TAG | Academic
A New Paradigm
A scant three years after the abolition of the USIA, on September 11, 2001 Islamic terrorists struck in the heart of America, destroying the twin towers of the World Trade Center, killing more people than the attack on Pearl Harbor which brought the US into the Second World War. It was soon discovered that the majority of the hijackers came from Saudi Arabia, a country closely bound to the US by trade, defense treaties and by the huge number of students it sends to study in American universities.
That and the mobs in the streets of the Middle East dancing and cheering ecstatically, brought home in the most dramatic way possible that American power and cultural influence did not coincide with American popularity.
Soft power had become so identified with fighting the Cold War that few Americans noticed that, with the advent of the information revolution, soft power was becoming more important, not less.
It took the September 11 attacks to remind the United States of this fact. But although Washington has rediscovered the need for public diplomacy, it has failed to master the complexities of wielding soft power in an information age (Nye:2004: 18).
Almost immediately a startling variety of interpretations were offered. Startling because by the standards of any previous war that began with an attack on American territory, soul searching over the reasons why we were at war seemed as important as the fact that we were at war.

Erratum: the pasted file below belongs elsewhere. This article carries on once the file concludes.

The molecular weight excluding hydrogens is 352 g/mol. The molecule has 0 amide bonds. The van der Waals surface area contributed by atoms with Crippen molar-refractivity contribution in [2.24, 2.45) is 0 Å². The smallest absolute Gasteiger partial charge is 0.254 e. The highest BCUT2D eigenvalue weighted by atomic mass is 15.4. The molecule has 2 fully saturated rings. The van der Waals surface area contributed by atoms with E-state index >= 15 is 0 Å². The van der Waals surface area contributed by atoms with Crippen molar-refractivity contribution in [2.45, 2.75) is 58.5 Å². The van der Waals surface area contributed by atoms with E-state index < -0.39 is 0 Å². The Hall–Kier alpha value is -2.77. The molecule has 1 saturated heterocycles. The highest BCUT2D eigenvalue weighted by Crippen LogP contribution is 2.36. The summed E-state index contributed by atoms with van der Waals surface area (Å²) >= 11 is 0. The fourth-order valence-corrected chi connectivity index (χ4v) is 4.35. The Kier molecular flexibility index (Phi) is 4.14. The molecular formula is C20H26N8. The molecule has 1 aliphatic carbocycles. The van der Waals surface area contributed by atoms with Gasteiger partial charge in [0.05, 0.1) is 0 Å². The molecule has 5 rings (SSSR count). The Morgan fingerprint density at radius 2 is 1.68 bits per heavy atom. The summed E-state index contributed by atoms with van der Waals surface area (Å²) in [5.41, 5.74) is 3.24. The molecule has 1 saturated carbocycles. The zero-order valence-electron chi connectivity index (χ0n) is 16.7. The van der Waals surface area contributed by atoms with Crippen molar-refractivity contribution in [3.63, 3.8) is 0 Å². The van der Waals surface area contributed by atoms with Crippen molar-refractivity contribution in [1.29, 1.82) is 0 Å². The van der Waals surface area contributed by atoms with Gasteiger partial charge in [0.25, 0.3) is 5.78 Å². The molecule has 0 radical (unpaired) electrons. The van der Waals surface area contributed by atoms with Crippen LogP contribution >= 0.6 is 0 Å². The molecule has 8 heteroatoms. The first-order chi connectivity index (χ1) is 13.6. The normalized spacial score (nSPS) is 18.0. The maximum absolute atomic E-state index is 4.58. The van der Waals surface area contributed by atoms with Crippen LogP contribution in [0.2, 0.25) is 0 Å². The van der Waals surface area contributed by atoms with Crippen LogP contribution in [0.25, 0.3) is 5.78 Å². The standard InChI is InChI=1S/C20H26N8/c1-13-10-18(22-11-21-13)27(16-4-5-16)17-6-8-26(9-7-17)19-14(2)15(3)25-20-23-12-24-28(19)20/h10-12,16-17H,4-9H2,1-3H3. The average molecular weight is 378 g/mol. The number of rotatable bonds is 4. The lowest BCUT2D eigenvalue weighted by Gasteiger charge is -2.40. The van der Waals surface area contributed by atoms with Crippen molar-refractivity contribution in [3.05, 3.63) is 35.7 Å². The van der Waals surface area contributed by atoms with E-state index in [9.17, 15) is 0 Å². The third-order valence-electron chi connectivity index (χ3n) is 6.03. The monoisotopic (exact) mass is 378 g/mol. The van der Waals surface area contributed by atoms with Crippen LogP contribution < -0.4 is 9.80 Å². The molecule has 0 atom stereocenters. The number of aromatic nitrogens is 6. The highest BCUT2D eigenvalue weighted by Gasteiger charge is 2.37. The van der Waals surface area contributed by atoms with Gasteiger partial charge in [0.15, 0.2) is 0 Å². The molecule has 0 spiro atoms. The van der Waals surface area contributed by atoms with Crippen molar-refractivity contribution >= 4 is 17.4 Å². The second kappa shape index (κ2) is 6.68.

If indeed we were at war. Some public figures on the Left such as Noam Chomsky and Ward Churchill proclaimed that the attack was just retribution for an immoral, imperialist American foreign policy. More importantly, they did so with impunity. Though evoking some public censure, their jobs were secure and they were certainly not arrested or imprisoned for sedition nor were they threatened by mob violence, as happened to German-Americans in the First World War or members of the American Nazi Bund during the Second.
This does not suggest the behavior of a nation that believes itself to be at war. Others urged that the attacks be dealt with as a criminal justice matter. (I received an email communication to this effect from spokesmen for a libertarian organization within days of the event.) On the other end of the political spectrum, Norman Podhoretz proclaimed it to be the first attack on American soil of World War IV (Commentary: 2004).
So is this “war on terror” really a war or something else? If so, is there a propaganda front?
The Cold War notion of public diplomacy was found to be totally inadequate – or perhaps it is more accurate to say, that it was stood on its head. Nor has a new paradigm emerged. Christopher Ross wrote shortly after the events of 9/11, “The degree of apparent hostility to the United States and the depth of unfamiliarity with U.S. society – its values, accomplishments, and aspirations – that recent events have brought into dramatic relief have surprised even those who work in foreign affairs” (2002: 80).